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You are here: Contents > 2015 > Volume 24 Number 6 November 2015 > REPLACEMENT VALVES > Clinical impact of a new bioprosthetic aortic valve: the St. Jude Medical Trifecta™

Clinical impact of a new bioprosthetic aortic valve: the St. Jude Medical Trifecta™

Inna Kammerer, Mona Wiedemann, Falk-Udo Sack

Heart Centre, Department of Cardiac Surgery, Academic City Hospital Ludwigshafen, Germany

Background and aim of the study: The St. Jude Medical (SJM) Trifecta™ aortic valve was designed to face common issues such as high transvalvular pressure gradients and low effective orifice areas (EOAs), which lead to prosthesis-patient mismatch after implanting small valve sizes. To reduce the obstruction of the left ventricular outflow tract, the Trifecta™ was designed as a stented valve for supraannular placement. The aim of this study was to evaluate the early hemodynamic performance of this new valve.

Methods: Between September 2010 and February 2013, 380 patients underwent an aortic valve replacement (AVR) using the SJM Trifecta™. Patients were subsequently followed up for two years and data records were analyzed retrospectively. Mean patient age was 73 years (range 33-93 years), 58% were male. The average mean preoperative pressure gradient was 45mmHg, with an EOA of 0,73cm2. The majority of patients (62%) were in NYHA class III. Indication for AVR was valve stenosis or insufficiency in 95%,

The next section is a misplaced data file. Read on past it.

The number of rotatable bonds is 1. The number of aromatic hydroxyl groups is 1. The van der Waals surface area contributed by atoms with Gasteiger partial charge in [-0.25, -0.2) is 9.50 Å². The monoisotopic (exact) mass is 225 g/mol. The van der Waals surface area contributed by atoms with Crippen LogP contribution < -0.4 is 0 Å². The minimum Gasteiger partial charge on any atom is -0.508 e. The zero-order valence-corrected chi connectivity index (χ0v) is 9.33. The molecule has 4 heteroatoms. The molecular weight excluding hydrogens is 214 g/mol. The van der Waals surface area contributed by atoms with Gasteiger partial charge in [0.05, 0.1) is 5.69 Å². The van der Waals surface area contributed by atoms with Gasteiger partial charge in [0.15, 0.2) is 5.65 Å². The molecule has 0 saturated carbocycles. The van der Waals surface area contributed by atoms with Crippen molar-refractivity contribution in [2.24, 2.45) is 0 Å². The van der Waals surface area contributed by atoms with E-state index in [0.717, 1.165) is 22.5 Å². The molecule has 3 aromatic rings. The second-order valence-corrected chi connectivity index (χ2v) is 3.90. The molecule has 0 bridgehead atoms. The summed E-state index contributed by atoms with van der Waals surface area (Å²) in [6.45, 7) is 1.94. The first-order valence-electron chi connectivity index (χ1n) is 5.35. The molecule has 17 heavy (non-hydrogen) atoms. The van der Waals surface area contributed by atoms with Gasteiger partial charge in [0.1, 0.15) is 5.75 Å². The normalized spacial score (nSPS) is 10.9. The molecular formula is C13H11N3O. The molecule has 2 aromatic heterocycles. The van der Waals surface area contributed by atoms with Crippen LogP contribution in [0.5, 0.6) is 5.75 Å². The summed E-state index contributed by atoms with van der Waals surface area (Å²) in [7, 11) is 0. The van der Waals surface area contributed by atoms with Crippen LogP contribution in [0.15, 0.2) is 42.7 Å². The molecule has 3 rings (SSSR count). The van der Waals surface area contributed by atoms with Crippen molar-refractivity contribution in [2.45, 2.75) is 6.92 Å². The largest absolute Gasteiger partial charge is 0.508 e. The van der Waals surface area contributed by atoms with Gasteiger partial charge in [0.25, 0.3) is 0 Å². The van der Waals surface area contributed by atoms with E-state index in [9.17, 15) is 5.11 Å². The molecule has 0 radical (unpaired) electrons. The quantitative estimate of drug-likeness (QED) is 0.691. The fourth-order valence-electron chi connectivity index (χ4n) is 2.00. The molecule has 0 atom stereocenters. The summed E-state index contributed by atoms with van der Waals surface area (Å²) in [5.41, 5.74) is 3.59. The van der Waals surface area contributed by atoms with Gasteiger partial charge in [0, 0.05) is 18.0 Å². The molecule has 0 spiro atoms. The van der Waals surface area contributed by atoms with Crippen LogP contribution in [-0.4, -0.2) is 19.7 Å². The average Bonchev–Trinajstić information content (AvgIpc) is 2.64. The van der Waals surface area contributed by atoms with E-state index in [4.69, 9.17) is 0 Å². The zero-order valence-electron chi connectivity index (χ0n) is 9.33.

presence of endocarditis caused the AVR in 5%.

Results: The 30-day-mortality was 4% (n=16; mean log EuroSCORE 20.9%), including two intraoperative non-valve-related cardiac deaths (0.52%) and one valve-related death due to lethal aortotomy bleedings (0.26%). 25 patients died during the follow-up period, 9 of them in a valve-related manner. At discharge, no valve thromboses or prosthesis failures could be identified. The average EOA and mean pressure gradient at discharge was

1.36cm2 and 11mmHg for 19mm valves and 2.1cm2 and 7mmHg for 25mm valves.

Conclusion: The new SJM Trifecta™ demonstrates excellent early hemodynamics over all valve sizes. In particular, large EOAs and low gradients in small valves attest a satisfying outcome after implantation. Further data is needed to investigate the stableness of these results over long-term follow up.

The Journal of Heart Valve Disease 2015;24:760-766


Clinical impact of a new bioprosthetic aortic valve: the St. Jude Medical Trifecta™

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